Purity of produce seduces foodies

A little tension in the home life can be a great spur to entrepreneurship, according to Jennifer Irvine.

She founded The Pure Package, an upmarket home delivery service of ready-made dietary meals, after her investment banker husband complained that she was not pulling her weight as a housewife.

The London-based business was started without recourse to a bank loan and has been cash flow positive from day one because Ms Irvine hit upon the idea to make customers pay at least 10 days in advance. But even this plan was cooked up to maintain a quiet life at home, Ms Irvine admits.

“I had confidence in what I was doing but I didn’t want [my husband] to knock me back and say, ‘honey, I told you it wouldn’t work’, or to complain that I’d wasted all his money.”

Ms Irvine also blames a thinly veiled divorce threat from her other half for her decision to move from her kitchen to its current home at New Covent Garden market, where the company hand-picks produce from the UK’s largest single source of fresh foods every morning.

“One of my best decisions was moving the business out of the house quite early on, but I did it primarily be-cause my husband told me that if the business didn’t go, he would.”

She adds that he probably had a point given that she had just installed a six foot square cold room in their garden.

Ms Irvine continues to keep a tight rein on spending in areas such as marketing, where the business has grown through word-of-mouth recommendations and judicious lobbying of food journalists. The resulting press coverage paid dividends, with celebrities such as Ruby Wax and Patsy Kensit becoming early converts.

The corridor to the company’s toilet is a gallery of celebrity portraits, installed to remind the staff who they are cooking for.

Many of The Pure Package’s well-heeled clients continue to pay months in advance for their three balanced meals a day, enabling the business to expand quickly while maintaining high standards in food quality and the delivery service.

In a little over two years of trading, the business has produced over 170,000 meals and failed to deliver only three.

Only now is Ms Irvine considering her first advertising campaign, using London buses to promote her service to London mums on the school run. Her main concern is that the campaign will prove too successful and overstretch her small team of packers and delivery staff.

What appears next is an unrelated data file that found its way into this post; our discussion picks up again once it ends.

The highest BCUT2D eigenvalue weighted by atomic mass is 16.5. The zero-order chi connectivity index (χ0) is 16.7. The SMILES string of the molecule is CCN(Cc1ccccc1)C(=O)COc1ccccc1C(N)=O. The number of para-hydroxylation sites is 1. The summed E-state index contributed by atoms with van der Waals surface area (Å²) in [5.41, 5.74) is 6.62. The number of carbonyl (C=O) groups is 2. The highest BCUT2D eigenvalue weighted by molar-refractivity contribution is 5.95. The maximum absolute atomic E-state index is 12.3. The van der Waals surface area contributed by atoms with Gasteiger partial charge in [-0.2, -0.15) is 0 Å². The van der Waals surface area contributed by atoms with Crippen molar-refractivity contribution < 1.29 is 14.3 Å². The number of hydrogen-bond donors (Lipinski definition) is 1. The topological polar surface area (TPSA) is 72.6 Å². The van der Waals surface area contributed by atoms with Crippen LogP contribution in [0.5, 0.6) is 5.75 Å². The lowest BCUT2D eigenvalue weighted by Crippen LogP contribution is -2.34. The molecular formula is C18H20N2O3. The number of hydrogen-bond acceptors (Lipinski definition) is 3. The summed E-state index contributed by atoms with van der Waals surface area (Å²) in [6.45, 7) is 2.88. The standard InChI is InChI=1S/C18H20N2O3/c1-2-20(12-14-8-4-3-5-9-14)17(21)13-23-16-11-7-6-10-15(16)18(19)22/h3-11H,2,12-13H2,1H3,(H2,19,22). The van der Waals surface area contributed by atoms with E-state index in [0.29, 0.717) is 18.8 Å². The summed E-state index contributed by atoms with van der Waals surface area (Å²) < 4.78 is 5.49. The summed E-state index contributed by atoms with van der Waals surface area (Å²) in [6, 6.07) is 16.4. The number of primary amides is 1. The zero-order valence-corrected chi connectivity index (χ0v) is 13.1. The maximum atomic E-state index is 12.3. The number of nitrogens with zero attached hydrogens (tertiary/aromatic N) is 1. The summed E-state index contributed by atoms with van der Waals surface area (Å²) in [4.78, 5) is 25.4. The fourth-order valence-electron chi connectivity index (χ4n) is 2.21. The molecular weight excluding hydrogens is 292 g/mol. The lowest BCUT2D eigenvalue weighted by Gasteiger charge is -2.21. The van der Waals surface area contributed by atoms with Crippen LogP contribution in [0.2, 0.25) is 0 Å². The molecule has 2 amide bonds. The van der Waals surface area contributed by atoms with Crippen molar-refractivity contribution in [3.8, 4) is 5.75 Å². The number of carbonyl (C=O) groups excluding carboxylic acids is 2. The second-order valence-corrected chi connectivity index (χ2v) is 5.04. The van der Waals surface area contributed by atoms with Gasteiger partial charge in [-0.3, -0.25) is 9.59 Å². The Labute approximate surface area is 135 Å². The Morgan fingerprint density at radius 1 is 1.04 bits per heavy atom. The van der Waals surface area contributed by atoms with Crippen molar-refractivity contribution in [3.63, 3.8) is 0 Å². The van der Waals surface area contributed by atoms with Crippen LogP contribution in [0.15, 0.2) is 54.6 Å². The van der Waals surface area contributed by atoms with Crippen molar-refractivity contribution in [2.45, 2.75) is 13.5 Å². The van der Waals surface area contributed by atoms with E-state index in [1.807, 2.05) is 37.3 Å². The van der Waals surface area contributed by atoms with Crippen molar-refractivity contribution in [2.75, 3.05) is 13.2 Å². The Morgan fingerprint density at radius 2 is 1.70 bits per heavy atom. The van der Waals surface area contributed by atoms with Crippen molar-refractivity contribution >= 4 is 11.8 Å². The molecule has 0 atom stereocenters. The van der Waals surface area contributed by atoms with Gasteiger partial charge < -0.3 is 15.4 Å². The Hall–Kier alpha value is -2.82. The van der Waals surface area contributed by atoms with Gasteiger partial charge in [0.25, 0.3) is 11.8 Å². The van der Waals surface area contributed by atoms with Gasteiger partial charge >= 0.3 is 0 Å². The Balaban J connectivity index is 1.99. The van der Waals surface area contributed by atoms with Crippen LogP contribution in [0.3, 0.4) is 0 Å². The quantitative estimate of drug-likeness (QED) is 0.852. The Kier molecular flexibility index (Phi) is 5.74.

“The way I grow my business is by attracting opinion leaders. I would rather charge people more for our service than compromise the quality of the service by overstretching ourselves.”

Ms Irvine continues to believe that her greatest challenge is to maintain a happy domestic life while running a fast growing business.

“When I was working at home, I would make sure everything was back in place by six o’clock when my husband got home. If I had anything really pressing I would sneak out of bed in the middle of the night and sort it out so it wasn’t a big deal.”

Even as the business has expanded, Ms Irvine has retained the policy of refusing to allow staff to work beyond six o’clock.

She also shuts the office on Sundays and during the week between Christmas and New Year, but insists that this causes no problems for customers or the smooth operation of The Pure Package.

“Our clients are busy professional people. A lot of them go to the country for the weekend, so they are glad to have all their food for the two days delivered on Saturday morning.”

As if this was not enough of a constraint on a fledgling enterprise, Ms Irvine gave birth to her first child, Lily, three months ago.

The young mother has cut her office time down to two days, but insists that she can maintain control of the business growth, largely by writing up extensive plans for a range of potential pitfalls.

“I hate stress. So whenever I imagine a stressful situation I think the whole thing through and the stress goes away.”

To prove her point, Ms Irvine grabs a folder from the shelf containing chapters such as “office burns down” and “fridge breaks”.

She also flashes a notebook, filled with solutions to such problems. “Ideas come to me in the bath or the middle of the night when I have nothing else to think about, so it is important to keep a notebook beside the bed.”

The business has already weathered several potential disasters, including a break-in when thieves managed to steal all of the PCs. In this case, Ms Irvine had backed up all the company’s data to a computer in her home so operations continued as normal.

Ms Irvine’s ultimate aim is to export The Pure Package service to other bug cities, such as Tokyo and New York, and extend the brand into other areas such as holidays and personal training services.

She has already been flown out to Lisbon and Moscow by people keen to acquire a franchise and has spent a large amount of money trademarking her product across Europe.

Ms Irvine describes her big visions for the business, but adds that she does not want to rush abroad if it means compromising the quality of her London service.

Jonathan Moules

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